Life expectancy

Life expectancy is a statistical measure of the average time someone is expected to live, based on the mortality rate they subsequently experience. Life expectancy and age-standardised mortality rates are both summary measures, using the same data (age and sex-specific mortality rates). So, they are alternative ways of summarising mortality rates in a given period, and they mirror each other.

Life expectancy is used for setting the state pension age, and setting and assessing health policy, among other purposes. It is often presented at one of two ages:

  • at birth – how long someone born in a given year and place is expected to live
  • at age 65 – how long someone at this age in a given year and place might have left to live.

The UK’s life expectancy projections (both period and cohort) are currently produced by the Office for National Statistics. Life expectancy is calculated using a life table. This shows, for each age, the probability that a person will die before their next birthday. There are two types of life expectancy measure: period and cohort (see the box). They differ based only on changes in mortality over time, as explained below, and would only ever be identical if there were no changes to age-specific mortality rates over time, which is highly unlikely.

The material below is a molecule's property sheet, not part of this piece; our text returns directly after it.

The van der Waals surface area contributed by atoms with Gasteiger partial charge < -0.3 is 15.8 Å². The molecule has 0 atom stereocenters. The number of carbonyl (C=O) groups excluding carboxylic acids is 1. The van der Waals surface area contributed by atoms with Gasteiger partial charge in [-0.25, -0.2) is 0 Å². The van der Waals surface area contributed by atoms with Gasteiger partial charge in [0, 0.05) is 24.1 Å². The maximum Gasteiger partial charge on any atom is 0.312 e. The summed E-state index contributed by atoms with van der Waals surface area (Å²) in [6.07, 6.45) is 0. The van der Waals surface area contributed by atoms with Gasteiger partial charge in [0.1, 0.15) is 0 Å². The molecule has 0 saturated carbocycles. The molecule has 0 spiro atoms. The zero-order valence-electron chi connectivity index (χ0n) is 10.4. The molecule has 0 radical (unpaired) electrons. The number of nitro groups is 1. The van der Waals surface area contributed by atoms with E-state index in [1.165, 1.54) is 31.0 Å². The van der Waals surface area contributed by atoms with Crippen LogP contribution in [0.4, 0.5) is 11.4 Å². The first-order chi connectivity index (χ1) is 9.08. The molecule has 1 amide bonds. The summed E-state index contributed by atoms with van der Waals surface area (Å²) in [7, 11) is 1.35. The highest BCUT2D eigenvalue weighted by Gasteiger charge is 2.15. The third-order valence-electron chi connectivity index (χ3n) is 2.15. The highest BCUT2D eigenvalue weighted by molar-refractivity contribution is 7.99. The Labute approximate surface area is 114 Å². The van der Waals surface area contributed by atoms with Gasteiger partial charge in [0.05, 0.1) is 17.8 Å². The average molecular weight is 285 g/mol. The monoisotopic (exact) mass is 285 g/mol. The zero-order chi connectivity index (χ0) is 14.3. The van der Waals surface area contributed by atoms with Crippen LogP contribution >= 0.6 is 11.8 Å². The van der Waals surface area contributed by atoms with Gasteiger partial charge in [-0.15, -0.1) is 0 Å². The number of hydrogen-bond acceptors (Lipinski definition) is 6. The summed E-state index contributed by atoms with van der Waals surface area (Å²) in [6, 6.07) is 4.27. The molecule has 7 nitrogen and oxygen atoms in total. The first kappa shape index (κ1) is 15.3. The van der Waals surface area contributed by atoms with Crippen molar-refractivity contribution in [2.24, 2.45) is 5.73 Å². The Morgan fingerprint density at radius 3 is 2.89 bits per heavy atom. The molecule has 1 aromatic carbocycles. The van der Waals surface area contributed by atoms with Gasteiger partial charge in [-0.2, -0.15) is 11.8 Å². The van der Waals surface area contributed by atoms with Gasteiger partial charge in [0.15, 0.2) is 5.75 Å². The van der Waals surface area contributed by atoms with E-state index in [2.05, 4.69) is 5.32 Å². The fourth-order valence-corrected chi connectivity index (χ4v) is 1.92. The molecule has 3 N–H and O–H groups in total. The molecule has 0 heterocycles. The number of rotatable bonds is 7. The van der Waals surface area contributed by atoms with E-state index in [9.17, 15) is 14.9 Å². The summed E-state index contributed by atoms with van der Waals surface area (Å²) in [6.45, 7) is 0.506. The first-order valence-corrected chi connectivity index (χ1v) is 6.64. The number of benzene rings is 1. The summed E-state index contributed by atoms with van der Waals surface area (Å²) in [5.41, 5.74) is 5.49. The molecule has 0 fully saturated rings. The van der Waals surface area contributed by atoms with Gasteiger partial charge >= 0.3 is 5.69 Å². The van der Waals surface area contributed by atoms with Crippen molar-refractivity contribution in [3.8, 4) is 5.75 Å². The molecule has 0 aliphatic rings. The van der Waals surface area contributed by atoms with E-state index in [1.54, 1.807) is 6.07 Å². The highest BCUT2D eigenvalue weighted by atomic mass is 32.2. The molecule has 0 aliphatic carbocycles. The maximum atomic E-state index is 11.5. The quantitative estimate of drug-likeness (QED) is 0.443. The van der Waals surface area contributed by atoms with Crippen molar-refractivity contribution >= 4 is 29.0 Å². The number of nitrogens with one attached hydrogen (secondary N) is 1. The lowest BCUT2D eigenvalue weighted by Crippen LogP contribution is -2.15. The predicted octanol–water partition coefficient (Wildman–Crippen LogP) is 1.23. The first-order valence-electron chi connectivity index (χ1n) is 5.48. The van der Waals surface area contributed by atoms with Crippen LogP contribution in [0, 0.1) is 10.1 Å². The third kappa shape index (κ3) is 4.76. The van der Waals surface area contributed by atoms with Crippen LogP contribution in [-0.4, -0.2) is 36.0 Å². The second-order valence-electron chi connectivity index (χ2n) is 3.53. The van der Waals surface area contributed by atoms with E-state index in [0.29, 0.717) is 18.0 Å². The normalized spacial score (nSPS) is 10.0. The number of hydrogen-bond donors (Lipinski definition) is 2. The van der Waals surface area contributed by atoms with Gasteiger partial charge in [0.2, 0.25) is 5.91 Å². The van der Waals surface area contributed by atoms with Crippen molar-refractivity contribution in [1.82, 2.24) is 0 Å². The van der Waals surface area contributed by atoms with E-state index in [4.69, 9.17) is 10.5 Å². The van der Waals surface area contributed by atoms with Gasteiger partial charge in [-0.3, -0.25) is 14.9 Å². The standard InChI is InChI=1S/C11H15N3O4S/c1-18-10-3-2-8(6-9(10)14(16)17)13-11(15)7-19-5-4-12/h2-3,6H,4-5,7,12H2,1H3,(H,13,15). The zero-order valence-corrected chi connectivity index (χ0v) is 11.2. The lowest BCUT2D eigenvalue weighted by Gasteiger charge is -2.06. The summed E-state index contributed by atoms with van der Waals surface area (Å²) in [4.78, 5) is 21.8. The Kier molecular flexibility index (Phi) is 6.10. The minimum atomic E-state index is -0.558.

Period life expectancy